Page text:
Doug Fischer

Maidana won’t underestimate Morales, despite media concerns

LAS VEGAS — Marcos Maidana knows there are many fans and members of the media who fear for Erik Morales’ health when the Mexican legend faces him on Saturday.

And while the relentless junior welterweight contender appreciates the public’s concern for Morales, he doesn’t understand why boxing writers keep asking him whether he’s worried about hurting the 34-year-old veteran.

“They keep asking me this same question over and over again,” Maidana told through his adviser Sebastian Contursi after Thursday’s final press conference at the MGM Grand, the site of the fight. “I’m thinking to myself, ‘What the f___ is wrong with these guys? Why do they keep asking me if I’m worried about Morales?’

“I guess you have to be a boxer to understand. You can’t hold back on anyone you fight, especially an experienced warrior like Morales. I expect a tough fight from him. I have to. That’s my job.”

And it’s the job of the media to break down fights and ask tough questions about the matchups. There are some hard questions that have to be asked going into Saturday’s main event, which will be broadcast live on HBO Pay-Per-View in the U.S.

Can Morales (51-6, 35 knockouts), the older and naturally smaller man be competitive with a younger, bigger, stronger fighter such as Maidana (29-2, 27 KOs), who has crushed most of his opponents and even gave the two men who have defeated him — Andreas Kotelnik and Amir Khan — sheer hell in close, 12-round decision losses?

Can Morales take Maidana’s power? Should Morales take Maidana’s power?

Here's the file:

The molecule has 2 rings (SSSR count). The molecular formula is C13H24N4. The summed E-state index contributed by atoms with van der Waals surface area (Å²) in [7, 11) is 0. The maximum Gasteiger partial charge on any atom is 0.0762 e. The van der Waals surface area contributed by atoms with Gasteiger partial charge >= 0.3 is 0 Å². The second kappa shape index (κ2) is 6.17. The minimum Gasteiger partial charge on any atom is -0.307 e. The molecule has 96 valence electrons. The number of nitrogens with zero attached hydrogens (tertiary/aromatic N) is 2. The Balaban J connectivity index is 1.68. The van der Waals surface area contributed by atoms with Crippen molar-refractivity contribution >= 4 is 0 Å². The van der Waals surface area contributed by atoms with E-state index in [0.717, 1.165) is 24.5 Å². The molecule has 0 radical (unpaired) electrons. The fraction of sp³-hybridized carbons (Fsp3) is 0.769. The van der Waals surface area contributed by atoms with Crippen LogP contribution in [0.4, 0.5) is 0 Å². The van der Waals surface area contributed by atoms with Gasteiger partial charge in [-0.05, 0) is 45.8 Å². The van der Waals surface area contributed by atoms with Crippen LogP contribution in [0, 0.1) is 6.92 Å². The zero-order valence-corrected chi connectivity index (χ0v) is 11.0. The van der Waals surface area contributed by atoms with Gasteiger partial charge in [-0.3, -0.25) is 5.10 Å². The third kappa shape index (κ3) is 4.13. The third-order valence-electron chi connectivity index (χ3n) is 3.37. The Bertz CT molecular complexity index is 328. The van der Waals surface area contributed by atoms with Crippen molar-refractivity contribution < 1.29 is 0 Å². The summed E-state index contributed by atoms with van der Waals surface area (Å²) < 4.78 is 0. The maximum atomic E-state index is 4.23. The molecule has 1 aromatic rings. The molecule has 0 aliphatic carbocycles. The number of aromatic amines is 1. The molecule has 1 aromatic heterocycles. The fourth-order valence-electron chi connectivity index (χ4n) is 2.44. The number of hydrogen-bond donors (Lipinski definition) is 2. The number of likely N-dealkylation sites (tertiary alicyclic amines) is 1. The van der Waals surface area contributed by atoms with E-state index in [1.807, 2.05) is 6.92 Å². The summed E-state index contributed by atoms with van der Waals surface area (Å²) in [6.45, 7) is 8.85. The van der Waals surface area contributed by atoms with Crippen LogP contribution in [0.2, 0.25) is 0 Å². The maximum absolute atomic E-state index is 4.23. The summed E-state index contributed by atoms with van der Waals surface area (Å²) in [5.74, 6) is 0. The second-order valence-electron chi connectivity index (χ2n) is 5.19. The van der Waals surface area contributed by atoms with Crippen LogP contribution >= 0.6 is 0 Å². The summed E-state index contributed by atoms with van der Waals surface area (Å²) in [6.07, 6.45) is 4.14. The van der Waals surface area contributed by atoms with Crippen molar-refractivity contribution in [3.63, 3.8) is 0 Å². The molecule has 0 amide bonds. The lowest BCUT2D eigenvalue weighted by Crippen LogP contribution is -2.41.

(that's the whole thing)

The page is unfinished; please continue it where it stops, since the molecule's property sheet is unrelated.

Many observers think not, and they don’t give Morales, a 6-to-1 underdog, much of a shot to upset the 27-year-old power puncher.

Maidana is surprised by this sentiment.

“I can’t believe they are taking him so lightly,” he said. “Morales has excellent technique and the best experience a fighter can have. Look at who he has fought, Marco Antonio Barrera and Manny Pacquiao. Great fighters. He’s a great fighter. I don’t know why they would think he has no chance.”

Maidana says he was a fan of El Terrible when he was a young amateur boxer.

“I used to watch him a lot because I admired his style,” he said. “It was such an aggressive style. I wanted to fight like him. I don’t know how to do anything else but attack, but Morales was not one-dimensional. He could box, but he chose to fight. I liked that about him. I like his aggressive side more than his skills.”

However, Morales has made no secret of the fact that he intends to put on a boxing clinic when he faces Maidana, who the veteran views as raw and technically flawed.

Maidana knows this, but he feels that he is prepared for anything Morales brings to the ring in part because his new trainer, Rudy Perez, is very familiar with El Terrible. The respected Mexican trainer was Barrera’s longtime coach.

“I’ve had eight weeks to prepare specifically for Erik Morales,” Maidana said. “Perez knows what Morales does well and what he does not do well. He has flaws. There are some things he does wrong, and Perez has shown me what those things are.”

Maidana wouldn’t divulge what those flaws are but he promises that he will expose them during the fight, which he hopes is entertaining given the magnitude of the event.

“This is my second big main event in Las Vegas,” Maidana said. “The Khan fight was here [at MGM Grand] and now I’m back against a legendary fighter. This is special for a guy from Argentina. Not many Argentine fighters — including the great ones like (Carlos) Monzon — have done what I’m doing now.”

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